The turn of the year brings commentary on the past 12 months and thoughts on the future. This edition of DLTJ Thursday Threads looks at the relationship between libraries and electronic books with an offer by Sony to explain e-reader hardware to libraries and an opinion piece that libraries need to get their act together on the adoption of e-books. Then there is a look forward at possible trends for the new year; I try to pick out the ones that I think will have an impact on libraries. One trend that does seem to be emerging is the migration of libraries from proprietary software to open source software for their integrated library systems. Lastly, we’ll wrap up with a look at Public Domain Day.
When I say “<blank> is a question answering system. A question can be posed in natural language and … <blank> can come up with a very precise answer to that question” — what comes to mind to fill in the <blank>? If you guessed a system developed by IBM to appear alongside human contestants on Jeopardy, you’d be right. That quote comes from video posted by IBM earlier this year that is the topic of the first DLTJ Thursday Threads entry. This weeks other entries look at possible erosions of copyright first sale doctrine, the state of open access publishing, and a proposition for new definitions to terms of art in data modeling.
If you find these threads interesting and useful, you might want to add the Thursday Threads RSS Feed to your feed reader or subscribe to e-mail delivery using the form to the right. If you would like a more raw and immediate version of these types of stories, watch my FriendFeed stream (or subscribe to its feed in your feed reader). Comments and tips, as always, are welcome.
This week’s Thursday Threads highlights includes two legal cases that bear watching. The first is the case of SkyRiver/Innovative Interfaces versus OCLC (covered on DLTJ previously); now that the case has been moved to OCLC’s home court (the federal district court located in Columbus, OH), it is asking for the case to be dismissed. The second legal cases is the UCLA streaming media case, with issues ranging from fair use to licensing terms to DMCA violations; if this one goes to trial we might get some new case law surrounding the intersection of copyright and libraries. The remaining two pieces are a look at how publishers (and librarians) should avoid paving cow-paths and the origins of the hash symbol.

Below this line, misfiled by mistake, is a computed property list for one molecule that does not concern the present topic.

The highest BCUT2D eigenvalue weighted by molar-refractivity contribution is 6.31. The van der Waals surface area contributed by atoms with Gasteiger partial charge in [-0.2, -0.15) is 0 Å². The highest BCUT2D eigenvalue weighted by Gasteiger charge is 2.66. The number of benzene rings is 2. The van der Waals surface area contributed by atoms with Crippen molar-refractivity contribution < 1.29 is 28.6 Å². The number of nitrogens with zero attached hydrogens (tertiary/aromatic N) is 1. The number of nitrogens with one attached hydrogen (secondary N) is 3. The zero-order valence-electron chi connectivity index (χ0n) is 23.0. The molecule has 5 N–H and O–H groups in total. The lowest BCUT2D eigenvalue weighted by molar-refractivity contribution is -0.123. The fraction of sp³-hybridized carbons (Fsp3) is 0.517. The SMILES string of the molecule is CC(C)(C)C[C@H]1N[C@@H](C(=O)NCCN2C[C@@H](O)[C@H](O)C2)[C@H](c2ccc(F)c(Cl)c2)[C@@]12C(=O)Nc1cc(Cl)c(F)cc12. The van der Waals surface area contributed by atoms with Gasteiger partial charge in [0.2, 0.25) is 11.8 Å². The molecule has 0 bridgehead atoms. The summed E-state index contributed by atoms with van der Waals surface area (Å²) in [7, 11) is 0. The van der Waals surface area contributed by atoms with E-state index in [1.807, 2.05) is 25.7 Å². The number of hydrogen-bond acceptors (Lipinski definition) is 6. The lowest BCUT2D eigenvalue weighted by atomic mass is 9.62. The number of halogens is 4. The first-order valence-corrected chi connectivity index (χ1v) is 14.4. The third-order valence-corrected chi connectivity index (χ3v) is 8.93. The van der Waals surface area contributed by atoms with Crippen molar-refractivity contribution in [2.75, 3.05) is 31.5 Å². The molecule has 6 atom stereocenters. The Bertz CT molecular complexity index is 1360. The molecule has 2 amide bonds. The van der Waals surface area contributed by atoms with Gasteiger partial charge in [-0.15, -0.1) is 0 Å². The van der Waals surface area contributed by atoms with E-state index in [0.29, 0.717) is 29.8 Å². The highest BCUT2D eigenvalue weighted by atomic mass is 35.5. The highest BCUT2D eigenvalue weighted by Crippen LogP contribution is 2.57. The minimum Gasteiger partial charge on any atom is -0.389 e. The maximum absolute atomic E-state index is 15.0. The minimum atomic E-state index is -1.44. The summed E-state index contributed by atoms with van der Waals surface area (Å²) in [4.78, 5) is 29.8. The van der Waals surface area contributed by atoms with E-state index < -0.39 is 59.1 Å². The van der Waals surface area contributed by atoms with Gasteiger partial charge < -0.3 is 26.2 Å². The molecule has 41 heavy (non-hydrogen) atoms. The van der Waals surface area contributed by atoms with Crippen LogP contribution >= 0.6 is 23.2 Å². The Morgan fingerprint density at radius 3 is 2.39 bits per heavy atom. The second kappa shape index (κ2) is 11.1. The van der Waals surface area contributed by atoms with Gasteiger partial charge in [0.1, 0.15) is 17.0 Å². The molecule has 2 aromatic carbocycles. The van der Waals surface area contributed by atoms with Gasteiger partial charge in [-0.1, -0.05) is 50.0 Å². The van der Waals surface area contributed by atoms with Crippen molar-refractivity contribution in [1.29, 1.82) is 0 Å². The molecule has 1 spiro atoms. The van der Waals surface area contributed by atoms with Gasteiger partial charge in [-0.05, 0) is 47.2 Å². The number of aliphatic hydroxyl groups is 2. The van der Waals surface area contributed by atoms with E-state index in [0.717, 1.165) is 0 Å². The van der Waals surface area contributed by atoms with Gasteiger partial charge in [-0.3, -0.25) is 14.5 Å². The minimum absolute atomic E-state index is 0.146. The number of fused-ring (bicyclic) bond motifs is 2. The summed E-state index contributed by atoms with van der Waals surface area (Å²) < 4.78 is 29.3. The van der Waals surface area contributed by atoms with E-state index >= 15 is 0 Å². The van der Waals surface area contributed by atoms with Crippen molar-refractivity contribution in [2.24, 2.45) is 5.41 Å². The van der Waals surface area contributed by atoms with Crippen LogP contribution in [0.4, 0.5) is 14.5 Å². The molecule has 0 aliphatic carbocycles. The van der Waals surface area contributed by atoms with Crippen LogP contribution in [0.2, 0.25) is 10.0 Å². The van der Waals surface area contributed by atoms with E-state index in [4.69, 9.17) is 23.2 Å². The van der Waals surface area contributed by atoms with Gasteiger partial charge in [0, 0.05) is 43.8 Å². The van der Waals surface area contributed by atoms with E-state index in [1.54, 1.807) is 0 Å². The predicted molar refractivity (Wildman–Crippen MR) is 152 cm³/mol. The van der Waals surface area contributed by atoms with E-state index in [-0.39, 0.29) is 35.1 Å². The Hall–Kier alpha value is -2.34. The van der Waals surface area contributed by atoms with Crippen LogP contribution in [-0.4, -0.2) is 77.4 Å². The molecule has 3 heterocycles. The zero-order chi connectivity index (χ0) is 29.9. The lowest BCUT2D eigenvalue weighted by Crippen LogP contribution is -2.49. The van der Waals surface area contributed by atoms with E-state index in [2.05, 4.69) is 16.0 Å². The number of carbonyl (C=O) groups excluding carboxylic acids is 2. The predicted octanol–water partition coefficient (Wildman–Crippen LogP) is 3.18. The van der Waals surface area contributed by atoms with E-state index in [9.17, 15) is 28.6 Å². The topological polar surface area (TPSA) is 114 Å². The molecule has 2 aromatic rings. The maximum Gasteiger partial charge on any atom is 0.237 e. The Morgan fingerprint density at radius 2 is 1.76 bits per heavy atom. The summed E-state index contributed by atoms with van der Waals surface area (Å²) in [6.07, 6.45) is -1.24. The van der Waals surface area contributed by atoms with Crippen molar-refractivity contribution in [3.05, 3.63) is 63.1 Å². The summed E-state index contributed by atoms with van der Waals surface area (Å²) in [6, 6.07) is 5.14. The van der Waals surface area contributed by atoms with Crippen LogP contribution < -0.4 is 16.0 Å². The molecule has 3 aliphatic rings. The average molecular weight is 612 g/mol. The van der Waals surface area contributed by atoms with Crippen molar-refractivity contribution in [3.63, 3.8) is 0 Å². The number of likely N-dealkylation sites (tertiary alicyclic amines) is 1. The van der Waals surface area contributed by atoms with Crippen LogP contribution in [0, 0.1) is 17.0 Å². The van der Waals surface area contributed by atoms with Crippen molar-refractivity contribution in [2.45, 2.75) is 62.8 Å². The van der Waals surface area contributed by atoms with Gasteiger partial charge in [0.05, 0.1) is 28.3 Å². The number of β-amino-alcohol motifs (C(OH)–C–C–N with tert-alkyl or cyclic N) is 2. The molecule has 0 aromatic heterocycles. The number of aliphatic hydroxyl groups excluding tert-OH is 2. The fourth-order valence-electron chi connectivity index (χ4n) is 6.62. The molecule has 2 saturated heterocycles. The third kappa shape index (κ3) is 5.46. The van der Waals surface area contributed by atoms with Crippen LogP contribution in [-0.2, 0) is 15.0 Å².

It has been a long week, so for many of you this edition of DLTJ Thursday Threads will actually be read on Friday. The spirit was willing, the topics were certainly out there in the past seven days, but the necessary distractions were numerous. Please enjoy this edition whenever you read it. As always, there is lots more on my FriendFeed aggregation page.
Google Refine 2.0, a power tool for data wranglers
Late, late in the day last Friday, the principle parties in the Google Book Search case submitted a revised settlement agreement agreement to the court. This post takes a look at the changes to the settlement from a library perspective. To keep this manageable, I’m not including discussion of library-oriented elements that haven’t changed; to read more about that I recommend the ALA/ACRL/ARL paper and/or previous posts on DLTJ. I’m also not including discussion on some aspects of the legal impact of the settlement (the appropriateness of setting policy via class action, the antitrust considerations of Google’s sole license to unclaimed works, etc.); for that I encourage browsing the writings of James Grimmelmann (any posting of his prefaced with “GBS” in the title). I will link off to some of the library-oriented discussion pieces of Grimmelmann and others in this post. If you really want the in-depth view of the settlement and the surrounding discussion, visit The Public Index, a website devoted to chronicling and commenting on aspects of the settlement.